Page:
I am always curious how a person gets started on a hobby or career.
On a family vacation, I went to the Japanese garden in Portland because it was part of a package where you could buy discounted admission to 10 local attractions. As I walked through the garden, I was overwhelmed with a feeling of tranquility and serenity. People spoke in whispers, like they were in a church.
I have a job with a high stress level, so I decided that I wanted to recreate that feeling of peace and tranquility. If I can pull it off, is a different matter.
What a great topic!!!!!
Been around Japanese Gardens all my life, however they were always in the background, just me passing through kind of stuff. What I did notice, during parties or get togethers, was the reverence given to the designers and maintainers. Always at the head of line when the abalone (when there was abalone) was getting getting cut up for sushi. Never without a full cold one at their side.
Started to ask questions about 10 years ago (I'm 40 now). Started "trying" to recreate the feelings but came up empty. Frustration followed by raised beds of whatever HGTV was hawking that week. Moved a couple of times along the way, still got dirty but focussed on raising fruits and vegetables.
About five years ago got serious again after a visit to the San Francisco Japanese Garden. Got really serious a few years ago when I registered at that other place. Got rabidly serious when I found out that one of my favorite designers was in the hotel and restaurant management business before he started his gardening career in his 40s without any formal training. (you get that far into the paper I sent you). :)
Ya see, it isn't too late to learn something even something so magical as Japanese Gardening. Yeah, my pines aren't 100 years old and my stones aren't bigger than my truck but I got time, plenty of time.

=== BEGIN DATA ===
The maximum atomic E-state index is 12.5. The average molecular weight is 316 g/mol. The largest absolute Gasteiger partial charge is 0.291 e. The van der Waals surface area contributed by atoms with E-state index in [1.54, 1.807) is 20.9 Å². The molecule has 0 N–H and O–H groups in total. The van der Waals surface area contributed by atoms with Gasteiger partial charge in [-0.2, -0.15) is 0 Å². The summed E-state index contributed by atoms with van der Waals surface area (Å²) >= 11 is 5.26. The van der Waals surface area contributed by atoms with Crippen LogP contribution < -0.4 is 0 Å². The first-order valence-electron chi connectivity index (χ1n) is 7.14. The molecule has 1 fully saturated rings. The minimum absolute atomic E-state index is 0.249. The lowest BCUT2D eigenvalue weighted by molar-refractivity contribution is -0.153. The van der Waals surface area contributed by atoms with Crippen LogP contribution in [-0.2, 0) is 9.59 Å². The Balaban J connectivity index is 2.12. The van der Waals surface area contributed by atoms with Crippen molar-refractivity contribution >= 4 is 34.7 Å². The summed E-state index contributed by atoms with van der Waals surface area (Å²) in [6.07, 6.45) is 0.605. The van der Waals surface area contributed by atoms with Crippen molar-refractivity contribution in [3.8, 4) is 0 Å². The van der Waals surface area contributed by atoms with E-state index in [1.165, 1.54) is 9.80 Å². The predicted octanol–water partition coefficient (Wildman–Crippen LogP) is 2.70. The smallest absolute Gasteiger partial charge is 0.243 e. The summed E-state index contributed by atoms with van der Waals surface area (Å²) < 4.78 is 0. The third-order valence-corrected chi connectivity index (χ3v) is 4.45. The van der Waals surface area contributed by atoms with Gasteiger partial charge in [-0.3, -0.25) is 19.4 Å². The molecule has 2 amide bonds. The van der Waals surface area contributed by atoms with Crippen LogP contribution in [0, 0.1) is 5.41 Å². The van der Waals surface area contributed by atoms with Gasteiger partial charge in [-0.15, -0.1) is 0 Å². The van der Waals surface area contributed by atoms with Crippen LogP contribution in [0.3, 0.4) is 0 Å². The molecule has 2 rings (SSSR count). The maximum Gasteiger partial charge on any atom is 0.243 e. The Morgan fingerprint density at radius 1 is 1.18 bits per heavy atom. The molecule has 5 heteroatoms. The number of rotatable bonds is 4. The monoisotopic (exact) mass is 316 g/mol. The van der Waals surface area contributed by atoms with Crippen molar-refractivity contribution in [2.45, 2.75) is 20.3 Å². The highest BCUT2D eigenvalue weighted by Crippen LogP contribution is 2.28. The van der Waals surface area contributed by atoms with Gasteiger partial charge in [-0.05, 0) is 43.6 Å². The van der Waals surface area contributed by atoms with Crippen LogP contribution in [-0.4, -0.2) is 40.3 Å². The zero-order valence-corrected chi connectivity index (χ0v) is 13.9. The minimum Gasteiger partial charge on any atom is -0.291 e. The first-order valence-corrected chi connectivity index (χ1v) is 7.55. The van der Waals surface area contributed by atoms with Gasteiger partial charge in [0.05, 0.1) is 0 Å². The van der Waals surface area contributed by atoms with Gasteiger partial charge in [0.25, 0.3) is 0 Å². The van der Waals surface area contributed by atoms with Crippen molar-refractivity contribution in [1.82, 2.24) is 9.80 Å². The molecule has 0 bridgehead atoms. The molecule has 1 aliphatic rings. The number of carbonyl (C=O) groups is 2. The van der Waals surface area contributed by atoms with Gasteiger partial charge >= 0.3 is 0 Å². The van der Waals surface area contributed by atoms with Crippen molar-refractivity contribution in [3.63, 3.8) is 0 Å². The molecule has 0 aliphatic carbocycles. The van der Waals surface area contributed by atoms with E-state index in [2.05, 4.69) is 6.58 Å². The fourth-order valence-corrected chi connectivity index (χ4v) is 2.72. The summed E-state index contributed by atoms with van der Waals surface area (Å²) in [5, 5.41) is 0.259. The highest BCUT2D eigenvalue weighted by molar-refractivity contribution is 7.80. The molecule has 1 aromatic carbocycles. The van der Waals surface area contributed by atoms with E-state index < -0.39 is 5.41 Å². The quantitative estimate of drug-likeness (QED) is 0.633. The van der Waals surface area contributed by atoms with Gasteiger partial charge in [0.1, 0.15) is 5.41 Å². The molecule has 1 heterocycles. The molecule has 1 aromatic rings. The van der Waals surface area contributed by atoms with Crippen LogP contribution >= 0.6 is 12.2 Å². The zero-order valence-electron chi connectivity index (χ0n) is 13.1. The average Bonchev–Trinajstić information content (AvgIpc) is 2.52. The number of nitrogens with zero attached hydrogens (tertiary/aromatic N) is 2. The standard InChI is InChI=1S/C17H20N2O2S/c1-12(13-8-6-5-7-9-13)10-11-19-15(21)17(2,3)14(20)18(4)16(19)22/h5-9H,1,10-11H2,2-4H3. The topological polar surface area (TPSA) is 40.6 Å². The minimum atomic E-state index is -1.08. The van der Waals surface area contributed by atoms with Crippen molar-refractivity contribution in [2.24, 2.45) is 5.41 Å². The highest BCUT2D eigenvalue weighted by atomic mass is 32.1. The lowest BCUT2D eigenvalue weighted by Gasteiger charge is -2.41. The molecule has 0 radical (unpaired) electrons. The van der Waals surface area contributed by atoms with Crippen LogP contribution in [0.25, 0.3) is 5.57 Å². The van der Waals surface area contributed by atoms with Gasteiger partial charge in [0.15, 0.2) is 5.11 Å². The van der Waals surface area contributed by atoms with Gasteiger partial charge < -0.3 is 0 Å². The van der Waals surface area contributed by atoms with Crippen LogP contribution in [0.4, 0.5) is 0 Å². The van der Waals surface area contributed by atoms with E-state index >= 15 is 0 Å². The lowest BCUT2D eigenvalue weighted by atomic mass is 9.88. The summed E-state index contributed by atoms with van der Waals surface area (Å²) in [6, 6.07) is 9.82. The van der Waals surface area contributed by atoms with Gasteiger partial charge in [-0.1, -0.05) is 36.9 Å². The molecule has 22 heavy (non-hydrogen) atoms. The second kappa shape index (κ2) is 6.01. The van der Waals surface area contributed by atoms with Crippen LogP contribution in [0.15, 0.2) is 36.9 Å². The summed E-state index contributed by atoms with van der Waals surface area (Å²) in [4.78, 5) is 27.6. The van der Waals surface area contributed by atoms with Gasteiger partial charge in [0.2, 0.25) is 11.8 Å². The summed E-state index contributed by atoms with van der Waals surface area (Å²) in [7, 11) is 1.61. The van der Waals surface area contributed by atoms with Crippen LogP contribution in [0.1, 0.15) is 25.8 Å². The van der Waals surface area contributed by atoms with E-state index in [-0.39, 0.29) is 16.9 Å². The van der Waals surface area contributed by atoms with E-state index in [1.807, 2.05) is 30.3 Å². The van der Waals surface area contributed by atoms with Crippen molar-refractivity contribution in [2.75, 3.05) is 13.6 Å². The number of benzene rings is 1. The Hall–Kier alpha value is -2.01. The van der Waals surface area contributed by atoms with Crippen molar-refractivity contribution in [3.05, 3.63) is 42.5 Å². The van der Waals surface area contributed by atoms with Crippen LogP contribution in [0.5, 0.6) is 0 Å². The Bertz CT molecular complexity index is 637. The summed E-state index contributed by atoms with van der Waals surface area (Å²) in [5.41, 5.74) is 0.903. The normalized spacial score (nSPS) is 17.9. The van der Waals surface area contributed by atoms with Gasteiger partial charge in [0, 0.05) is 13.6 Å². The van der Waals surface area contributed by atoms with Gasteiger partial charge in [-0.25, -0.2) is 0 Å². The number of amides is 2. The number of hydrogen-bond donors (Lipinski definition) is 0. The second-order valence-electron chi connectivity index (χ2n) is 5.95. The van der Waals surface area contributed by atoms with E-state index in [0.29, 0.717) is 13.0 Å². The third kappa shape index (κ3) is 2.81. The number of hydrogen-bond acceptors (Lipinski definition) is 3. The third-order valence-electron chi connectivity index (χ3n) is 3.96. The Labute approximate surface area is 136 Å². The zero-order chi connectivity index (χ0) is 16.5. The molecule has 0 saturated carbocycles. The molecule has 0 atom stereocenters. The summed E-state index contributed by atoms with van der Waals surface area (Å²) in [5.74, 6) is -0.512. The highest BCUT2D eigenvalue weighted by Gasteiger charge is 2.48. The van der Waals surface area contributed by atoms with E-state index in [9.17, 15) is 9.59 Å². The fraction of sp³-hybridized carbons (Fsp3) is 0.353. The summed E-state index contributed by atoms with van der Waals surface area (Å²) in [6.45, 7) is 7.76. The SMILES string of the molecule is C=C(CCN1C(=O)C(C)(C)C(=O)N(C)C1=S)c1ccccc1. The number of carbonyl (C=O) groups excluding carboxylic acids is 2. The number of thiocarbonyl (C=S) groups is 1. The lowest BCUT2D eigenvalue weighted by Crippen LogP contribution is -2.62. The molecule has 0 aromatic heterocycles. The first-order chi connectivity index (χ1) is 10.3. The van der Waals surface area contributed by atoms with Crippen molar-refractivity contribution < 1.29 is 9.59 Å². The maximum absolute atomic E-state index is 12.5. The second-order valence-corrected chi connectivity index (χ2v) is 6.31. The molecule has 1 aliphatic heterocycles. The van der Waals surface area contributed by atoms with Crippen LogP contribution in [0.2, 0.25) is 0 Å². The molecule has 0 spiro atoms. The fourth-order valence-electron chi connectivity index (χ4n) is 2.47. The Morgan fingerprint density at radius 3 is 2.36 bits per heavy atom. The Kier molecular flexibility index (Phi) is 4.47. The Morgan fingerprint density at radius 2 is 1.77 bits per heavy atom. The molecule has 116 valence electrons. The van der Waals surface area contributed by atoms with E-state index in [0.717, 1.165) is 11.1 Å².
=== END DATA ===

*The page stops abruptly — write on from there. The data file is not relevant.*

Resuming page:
I stumbled (happily) into the world of Japanese style gardens while working at an Arboretum in Canada, where they were building one while I was a summer student working there. Then, after completing my horticulture training, I worked at the same arboretum and had to figure out how to maintain the garden (one of many I took care of). That led me to the advert. for my current position, for which I was accepted because of my intense horticulture training at a renowned school of horticulture, not for any knowledge on my part about Japanese gardens. I still don't know what I'm doing, but I know more than the rest of my colleagues, so that makes me the resident "expert." I've had to learn through trial and error what works with the plants and pine trees in my care and what doesn't (yeah, I've killed a few things along the way, but to my credit, I have not killed any pine trees that weren't already on their way out). So, if anyone wants to know what NOT to do in certain situations, I'm your gal!
Seriously, though, I've had to teach myself pretty much the whole way along. I was lucky enough to go to the Kyoto seminar and we have a well-stocked library here which I've mostly worked my way through. I've had to figure out the history and design aspects for myself, since I have no formal training in either. Luckily, there are a number of very friendly experts out there who are willing to pass along their advise and experiences to us beginners.
I got started after I found those magnificent fish called koi that originated in Japan, I was visiting a garden center at the time when I saw these two beautiful large blue fish when enquiring what they where I was told koi and they said they had some smaller ones which where not to expensive, so I bought four small ones(one swam around in my pond for thirty years before it died in 2000).I then found out to keep koi you need a filtration system to keep your water in the best condition, that was when I started my Japanese garden so that I could hide the filtration system,the rest is history,if you wish you can see my koi and garden by visiting my website.
Wow, I was also inspired by the Japanese Garden in Portland.
I have always been a gardening enthusiast but was on holidays in Portland and visited the gardens their and it really appealed to me, I think I like the fact that Japanese gardens have a sense of peace and spirituality about them
Since then I have set up a section of my own yard as a Japanese Corner and I always make sure to visit any Japanese garden in the city i'm traveling in.
Hi all, I visited Anderson's Japanese Garden in Rockford Il. when it was still a private garden. It was much smaller than the public garden is now. It was love at first sight and I am so grateful for the fact that Mr. Anderson was so generous and shared it with us. My favorite time to walk in a Japanese Garden is during a spring rain.